Australia's resources revolution is only getting started, and it feeds into property markets around the nation: Terry Ryder
One reason many economists and journalists prematurely pronounced the death of the resources boom last year was the alleged “slowdown in China”.
The definition of “slow growth” in China is two to three times the growth of anywhere else. Such was the case in 2012, when the world trembled because China’s economic growth rate was below 8%.
But the latest figures from China’s National Bureau of Statistics depict on economy that should never been mentioned in the same sentence as “slow”.
The economic growth rate in the December Quarter rose from 7.4% to 7.9%. That’s about 140% higher than our growth rate – and Australia ranks highly on a global scale.
China’s industrial output rose 10.3%, and fixed-asset investment rose 20.6% last year. Retail sales grew 15.2%, year on year, to the highest point in eight months.
China is Australia's largest trading partner and a major customer for our resources, so it’s positive news that it continues to grow so strongly.
But, of course, it’s not all about China. We have plenty of other important customers, and one of the most important is India.
India has a particularly big appetite for coal, something that’s not so good for the global environment but decidedly good for the Australian economy.
Queensland, in particular, stands to benefit from Indian investment in the coal industry, with two entities each planning to spend around $10 billion on mines, rail links and export facilities.
All this has been percolating while people have been writing the obituary for the resources sector.
Now we have India’s Ministry of Coal instructing the country’s mining companies to be “more aggressive” in securing mining projects internationally, with Australia at the top of the list. India has a massive and growing population creating big demand for power supplies, and coal-fired power stations are very much in vogue in India.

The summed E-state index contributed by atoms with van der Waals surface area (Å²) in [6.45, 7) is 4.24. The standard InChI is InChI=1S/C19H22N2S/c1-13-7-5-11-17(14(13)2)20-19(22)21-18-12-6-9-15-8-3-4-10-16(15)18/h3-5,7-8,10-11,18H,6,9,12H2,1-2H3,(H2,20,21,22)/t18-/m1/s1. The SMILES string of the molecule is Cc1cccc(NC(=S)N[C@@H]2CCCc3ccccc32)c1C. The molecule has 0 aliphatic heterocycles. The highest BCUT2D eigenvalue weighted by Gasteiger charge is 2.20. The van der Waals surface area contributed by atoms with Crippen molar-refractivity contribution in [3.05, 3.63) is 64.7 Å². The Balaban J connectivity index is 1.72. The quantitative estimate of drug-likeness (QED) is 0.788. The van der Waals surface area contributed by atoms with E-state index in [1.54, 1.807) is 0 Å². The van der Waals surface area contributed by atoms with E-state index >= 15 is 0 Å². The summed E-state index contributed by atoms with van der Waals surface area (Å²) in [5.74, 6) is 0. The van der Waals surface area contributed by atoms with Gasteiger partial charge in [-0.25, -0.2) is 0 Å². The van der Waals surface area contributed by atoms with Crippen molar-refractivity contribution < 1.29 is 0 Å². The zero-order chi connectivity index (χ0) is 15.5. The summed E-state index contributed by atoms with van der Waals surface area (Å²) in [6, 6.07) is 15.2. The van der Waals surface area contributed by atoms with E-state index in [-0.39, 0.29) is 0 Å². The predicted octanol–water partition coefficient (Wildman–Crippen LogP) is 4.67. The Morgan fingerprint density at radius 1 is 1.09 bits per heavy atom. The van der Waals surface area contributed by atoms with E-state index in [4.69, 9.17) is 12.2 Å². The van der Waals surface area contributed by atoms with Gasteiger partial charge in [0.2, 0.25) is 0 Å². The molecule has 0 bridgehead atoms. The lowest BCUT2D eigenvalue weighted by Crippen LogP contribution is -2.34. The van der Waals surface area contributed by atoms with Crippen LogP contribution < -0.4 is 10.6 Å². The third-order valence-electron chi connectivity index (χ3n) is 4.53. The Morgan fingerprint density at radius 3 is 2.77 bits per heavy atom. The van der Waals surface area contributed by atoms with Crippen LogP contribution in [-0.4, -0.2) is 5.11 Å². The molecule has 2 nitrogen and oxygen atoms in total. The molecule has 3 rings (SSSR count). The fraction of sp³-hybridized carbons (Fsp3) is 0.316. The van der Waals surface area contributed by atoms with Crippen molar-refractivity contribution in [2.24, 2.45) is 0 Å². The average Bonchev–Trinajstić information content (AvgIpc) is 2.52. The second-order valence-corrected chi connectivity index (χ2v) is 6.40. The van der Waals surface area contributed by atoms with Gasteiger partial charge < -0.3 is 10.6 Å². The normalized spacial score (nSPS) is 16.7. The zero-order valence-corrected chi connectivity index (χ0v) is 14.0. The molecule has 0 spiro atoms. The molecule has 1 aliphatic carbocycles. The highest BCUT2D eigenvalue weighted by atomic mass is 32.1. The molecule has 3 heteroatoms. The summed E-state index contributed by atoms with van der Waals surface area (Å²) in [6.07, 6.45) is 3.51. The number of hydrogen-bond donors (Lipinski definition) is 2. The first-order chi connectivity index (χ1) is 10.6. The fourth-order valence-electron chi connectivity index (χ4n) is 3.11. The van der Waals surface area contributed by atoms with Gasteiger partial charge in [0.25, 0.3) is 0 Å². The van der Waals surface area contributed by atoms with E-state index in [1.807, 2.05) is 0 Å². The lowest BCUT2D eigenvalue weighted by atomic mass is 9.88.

So we have two of the biggest customers for Australian resources in an expansionary phase.
That feeds into property markets around the nation, especially in Queensland and Western Australia, but also in South Australia, the Northern Territory and New South Wales.
I have recently written reports including National Top 10 Best Buys 2013 and National Top 10 Boom Towns – and many of the 20 locations that feature in those two reports are touched by the resources sector. Most are not dependent on the mining industry, but the influence of that sector often elevates these places from solid economies (and property markets) to very strong ones.
So the ongoing health of the resources industry is important to key property markets.
I believe “the resources revolution” is only getting started and will extend beyond my lifetime because the growth processes under way in China, India and elsewhere. I always thought claims of its demise in the second half of last year, mostly because of a short-term fall in commodity prices and the so-called slowdown in China, were ill-advised – more to do with the short-term news cycle than properly informing people.
Now we have iron ore prices climbing again, China growing strongly, India hungry for coal and multiple massive gas ventures charging ahead.
It will be the basis for strong price growth in many markets in 2013.
The Mark at Sydney's Central Park
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Get the land supply, price, and infrastructure equation right and I suspect there would be no lack of demand from genuine aspiring home buyers.